Towards an Islamic international financial hub: the role of Islamic capital market in Malaysia
Purpose – In line with the government's policy to promote Malaysia as an international hub for Islamic banking and finance, the purpose of this paper is to evaluate the dynamic effects of both Islamic and conventional stock markets on foreign portfolio investments. Design/methodology/approach – First, the paper explores the short and long-run relationships between (FPI) and three markets, i.e. the goods, money, and securities market. Second, the paper attempts to examine the relative importance of the three markets in accounting for variations in FPI. Consistent with earlier studies, the goods market variable considered is real income (Y). The money market variables tested are the broad money supply (M2), treasury bill rate (TBR) and the US Federal Fund rate (FFR), while the security market is represented by both Kuala Lumpur Shari'ah Index (KLSI) and Kuala Lumpur Composite Index (KLCI). Findings – The findings of the study indicate that among the three markets studied, the securities market in Malaysia (both conventional and Islamic) is the most significant market in attracting FPI into the economy. This implies that to a certain extent, the government's effort in promoting Malaysia as the international hub for the Islamic capital market has been successful. Originality/value – The paper suggests that further efforts need to be enhanced in promoting Malaysia as the International hub for the Islamic banking and finance. The paper's findings shed some light on the policy ramifications pertaining to attracting foreign investors into the ICM in Malaysia and in moving towards a more globally competitive capital market.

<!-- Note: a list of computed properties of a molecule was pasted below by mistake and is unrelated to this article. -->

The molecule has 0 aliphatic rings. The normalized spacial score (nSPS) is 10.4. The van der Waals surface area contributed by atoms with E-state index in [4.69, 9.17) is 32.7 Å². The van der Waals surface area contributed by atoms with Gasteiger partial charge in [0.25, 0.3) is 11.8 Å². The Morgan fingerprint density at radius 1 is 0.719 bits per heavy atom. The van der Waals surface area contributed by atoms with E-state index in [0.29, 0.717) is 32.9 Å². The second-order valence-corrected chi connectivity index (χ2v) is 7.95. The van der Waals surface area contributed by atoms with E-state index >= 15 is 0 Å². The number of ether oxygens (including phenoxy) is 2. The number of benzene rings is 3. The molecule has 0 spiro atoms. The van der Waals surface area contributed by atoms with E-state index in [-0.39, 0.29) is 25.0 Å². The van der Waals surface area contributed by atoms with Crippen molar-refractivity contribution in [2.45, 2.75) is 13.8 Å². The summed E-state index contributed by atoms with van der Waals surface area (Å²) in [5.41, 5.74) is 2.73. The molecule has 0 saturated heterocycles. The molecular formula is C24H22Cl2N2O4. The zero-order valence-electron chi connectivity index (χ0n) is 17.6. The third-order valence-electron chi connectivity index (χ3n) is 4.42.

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Volume (Year): 1 (2008)
Issue (Month): 4 (November)
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